Winnipeg's Jazz Magazine


November/December 2011: Randy Brecker

Tarbut: Festival of Jewish Culture

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Last year, the dynamic duo of Tamar Barr and Karla Berbrayer put together a brand new festival called Tarbut: Festival of Jewish Culture, and Winnipeggers were swept up in a week of music, books, film, discussions, and celebration. This November, they’re back at the Rady Jewish Community Centre with a new line-up of compelling artists and commentators.

The offerings include three concerts of particular interest to jazz lovers. The whole festival kicks off on Saturday, November 12, with “A Tribute to Bob Dylan” performed by Glenn Buhr’s Broken Songs Band. Acclaimed composer/performer Glenn Buhr and his wife, writer/singer Margaret Sweatman, have been exploring song repertoire together for several years, revisiting work by some of the iconic singers of our time and creating new work of their own.

As their name implies, The Broken Songs Band is not so much a cover band as a musical exploration of song repertoire and song forms. Familiar material is recast through a collaborative process that draws on the artistry of all the band’s members—Ariel Posen on guitar, Chuck McClelland on saxophone, Gilles Fournier on bass, and Daniel Roy on drums and mandolin. For this concert, they’ll be paying tribute to the songs of Bob Dylan (born Robert Allen Zimmerman), one of the most influential figures in popular culture. Dylan established himself in the 1960s as one of the voices of the rising civil rights movement, and has continued to maintain an active musical career for the past five decades.

Expect to hear dynamic performances of some of your favourite Dylan tunes—“Blowin’ in the Wind,” “The Times They Are a-Changin’,” “Knockin’ on Heaven’s Door,” “Lay Lady Lay”—and a few tunes that will surprise you, in a relaxed cabaret-style concert.

A few days later, Tarbut welcomes the young violin virtuoso, Aaron Weinstein, performing a program devoted to great Jewish jazz composers. Weinstein has been named Rising Star Violinist by Downbeat magazine, and has been celebrated widely for both his skill and his stage presence. He has been a featured soloist at Carnegie Hall, Jazz at Lincoln Center, Birdland, Blue Note, the Iridium, and at jazz festivals in England, France, Switzerland, Iceland, and Israel.

Weinstein first linked up with the jazz world through John and Bucky Pizzarelli, who continue to mentor him and champion his work. Both play on his debut recording, A Handful of Stars, and his most recent recording, Too Blue, is a duo with John. To quote Bucky, “He’s is one in a million, this kid…a perfect musician.”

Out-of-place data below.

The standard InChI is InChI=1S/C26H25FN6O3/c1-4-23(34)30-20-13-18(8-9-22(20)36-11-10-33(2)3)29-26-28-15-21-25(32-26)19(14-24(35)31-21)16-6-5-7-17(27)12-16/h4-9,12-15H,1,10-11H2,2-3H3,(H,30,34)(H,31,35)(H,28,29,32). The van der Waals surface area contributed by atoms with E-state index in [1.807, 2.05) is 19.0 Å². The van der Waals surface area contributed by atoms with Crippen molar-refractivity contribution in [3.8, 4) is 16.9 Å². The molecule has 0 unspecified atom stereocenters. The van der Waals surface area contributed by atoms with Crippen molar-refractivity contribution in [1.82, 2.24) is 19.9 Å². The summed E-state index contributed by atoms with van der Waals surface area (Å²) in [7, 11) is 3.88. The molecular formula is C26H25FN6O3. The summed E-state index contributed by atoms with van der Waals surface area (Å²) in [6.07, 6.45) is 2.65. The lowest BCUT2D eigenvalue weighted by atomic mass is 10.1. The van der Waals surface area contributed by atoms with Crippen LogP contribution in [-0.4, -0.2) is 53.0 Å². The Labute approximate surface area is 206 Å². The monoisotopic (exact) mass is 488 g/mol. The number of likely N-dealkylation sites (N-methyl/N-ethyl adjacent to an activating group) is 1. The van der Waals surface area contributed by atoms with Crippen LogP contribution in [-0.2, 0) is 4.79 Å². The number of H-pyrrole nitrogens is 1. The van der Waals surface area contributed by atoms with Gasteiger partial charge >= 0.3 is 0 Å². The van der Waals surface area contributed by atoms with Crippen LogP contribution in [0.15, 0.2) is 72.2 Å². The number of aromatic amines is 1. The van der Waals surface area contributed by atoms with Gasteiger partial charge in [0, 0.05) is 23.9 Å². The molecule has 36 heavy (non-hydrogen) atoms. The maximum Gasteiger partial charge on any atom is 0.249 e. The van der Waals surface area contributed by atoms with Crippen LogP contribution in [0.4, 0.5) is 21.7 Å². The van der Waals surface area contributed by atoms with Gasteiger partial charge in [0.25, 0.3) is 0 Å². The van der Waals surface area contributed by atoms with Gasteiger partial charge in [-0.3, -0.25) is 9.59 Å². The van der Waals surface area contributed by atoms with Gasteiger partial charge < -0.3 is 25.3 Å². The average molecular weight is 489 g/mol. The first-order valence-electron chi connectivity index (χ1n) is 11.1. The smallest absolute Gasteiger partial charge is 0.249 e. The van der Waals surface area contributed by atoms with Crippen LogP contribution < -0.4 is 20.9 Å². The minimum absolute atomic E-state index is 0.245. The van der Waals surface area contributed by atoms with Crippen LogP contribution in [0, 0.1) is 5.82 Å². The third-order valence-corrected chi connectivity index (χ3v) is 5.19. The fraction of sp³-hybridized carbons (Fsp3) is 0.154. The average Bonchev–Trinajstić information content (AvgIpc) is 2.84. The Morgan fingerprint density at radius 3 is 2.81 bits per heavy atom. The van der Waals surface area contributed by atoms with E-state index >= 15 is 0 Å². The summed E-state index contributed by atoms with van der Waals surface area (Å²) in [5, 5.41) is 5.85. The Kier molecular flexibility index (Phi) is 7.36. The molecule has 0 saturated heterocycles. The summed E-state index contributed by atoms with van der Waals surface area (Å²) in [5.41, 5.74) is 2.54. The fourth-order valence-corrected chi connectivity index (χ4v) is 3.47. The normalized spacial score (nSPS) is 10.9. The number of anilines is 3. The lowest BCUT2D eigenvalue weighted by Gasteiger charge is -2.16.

With his pianist Jon Weber, Weinstein will perform the music of George Gershwin, Irving Berlin, and Artie Shaw, to name a few. No doubt it will be a memorable show. In the words of Jim Caruso of the Birdland Jazz Club, “He knows how to entertain! He knows from Jack Benny, he knows from Woody Allen. He’s a little bit vaudeville and a touch Borscht Belt with shades of Grappelli and a whole lotta Victor Borge.”

Closing out the festival is a concert by The Afro-Semitic Experience, a group that explores the rich intersections between traditional music of both African-American and Jewish peoples. Co-founded in 1998 by African-American jazz pianist Warren Byrd and Jewish-American jazz bassist David Chevan, The Afro-Semitic Experience played for an interfaith Martin Luther King service, and has continued creating and performing music as an artistic challenge to racism.

Joining Byrd on piano and Chevan on bass at the Tarbut concert are multi-percussionist Alvin Benjamin Carter Jr, African drumming master Baba David Coleman, saxophonist Will Bartlett, and violinist/guitarist Stacy Phillips. They have three popular recordings, and have got audiences revved up at festivals in the US and Europe. There’s no easy category for this band. It weaves klezmer, cantorial, gospel, blues, swing, salsa, and other musics in a celebration of difference. The Wall Street Journal calls the band “a fusion of Jewish and Jazz souls on fire.”

It’s worth pointing out that Tarbut: Festival of Jewish Culture showcases more than music. It also includes several film screenings and a visit from filmmaker Michael King, an opportunity to hear writers Anita Diamant, Alison Pick, Rhea Tregebov, and Roberta Rich, an exhibit of paintings by Leonard Marcoe, and a chance to browse for books, jewelry, art, and Judaica. Find all the details at radyjcc.coma.


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